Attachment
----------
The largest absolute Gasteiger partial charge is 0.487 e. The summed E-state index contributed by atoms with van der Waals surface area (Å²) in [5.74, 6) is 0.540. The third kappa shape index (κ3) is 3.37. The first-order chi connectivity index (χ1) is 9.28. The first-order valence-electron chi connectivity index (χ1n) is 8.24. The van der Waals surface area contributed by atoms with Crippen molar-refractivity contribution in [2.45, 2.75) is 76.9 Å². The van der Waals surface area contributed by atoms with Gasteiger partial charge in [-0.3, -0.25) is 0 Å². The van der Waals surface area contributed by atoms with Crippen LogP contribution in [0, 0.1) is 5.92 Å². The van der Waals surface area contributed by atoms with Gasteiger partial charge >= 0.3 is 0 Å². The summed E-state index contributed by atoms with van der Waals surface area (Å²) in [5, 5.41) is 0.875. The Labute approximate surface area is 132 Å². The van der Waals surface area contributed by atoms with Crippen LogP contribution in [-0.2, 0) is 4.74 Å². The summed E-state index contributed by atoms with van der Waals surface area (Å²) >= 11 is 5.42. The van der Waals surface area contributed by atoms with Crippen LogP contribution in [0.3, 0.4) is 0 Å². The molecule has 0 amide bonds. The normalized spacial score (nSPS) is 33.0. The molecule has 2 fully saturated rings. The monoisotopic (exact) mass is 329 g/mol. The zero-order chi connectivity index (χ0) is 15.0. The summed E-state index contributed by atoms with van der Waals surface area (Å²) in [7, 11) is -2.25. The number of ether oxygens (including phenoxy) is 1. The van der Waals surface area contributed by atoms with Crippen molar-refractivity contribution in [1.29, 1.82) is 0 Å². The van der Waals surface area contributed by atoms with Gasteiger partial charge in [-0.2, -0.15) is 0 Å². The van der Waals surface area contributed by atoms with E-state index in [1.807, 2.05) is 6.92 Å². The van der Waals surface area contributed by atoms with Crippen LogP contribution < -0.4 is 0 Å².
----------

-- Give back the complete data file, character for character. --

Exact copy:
The largest absolute Gasteiger partial charge is 0.487 e. The summed E-state index contributed by atoms with van der Waals surface area (Å²) in [5.74, 6) is 0.540. The third kappa shape index (κ3) is 3.37. The first-order chi connectivity index (χ1) is 9.28. The first-order valence-electron chi connectivity index (χ1n) is 8.24. The van der Waals surface area contributed by atoms with Crippen molar-refractivity contribution in [2.45, 2.75) is 76.9 Å². The van der Waals surface area contributed by atoms with Gasteiger partial charge in [-0.3, -0.25) is 0 Å². The van der Waals surface area contributed by atoms with Crippen LogP contribution in [0, 0.1) is 5.92 Å². The van der Waals surface area contributed by atoms with Gasteiger partial charge >= 0.3 is 0 Å². The summed E-state index contributed by atoms with van der Waals surface area (Å²) in [5, 5.41) is 0.875. The Labute approximate surface area is 132 Å². The van der Waals surface area contributed by atoms with Crippen LogP contribution in [-0.2, 0) is 4.74 Å². The summed E-state index contributed by atoms with van der Waals surface area (Å²) >= 11 is 5.42. The van der Waals surface area contributed by atoms with Crippen LogP contribution in [0.3, 0.4) is 0 Å². The molecule has 0 amide bonds. The normalized spacial score (nSPS) is 33.0. The molecule has 2 fully saturated rings. The monoisotopic (exact) mass is 329 g/mol. The zero-order chi connectivity index (χ0) is 15.0. The summed E-state index contributed by atoms with van der Waals surface area (Å²) in [7, 11) is -2.25. The number of ether oxygens (including phenoxy) is 1. The van der Waals surface area contributed by atoms with Crippen molar-refractivity contribution in [1.29, 1.82) is 0 Å². The van der Waals surface area contributed by atoms with Gasteiger partial charge in [-0.2, -0.15) is 0 Å². The van der Waals surface area contributed by atoms with E-state index in [1.807, 2.05) is 6.92 Å². The van der Waals surface area contributed by atoms with Crippen LogP contribution < -0.4 is 0 Å².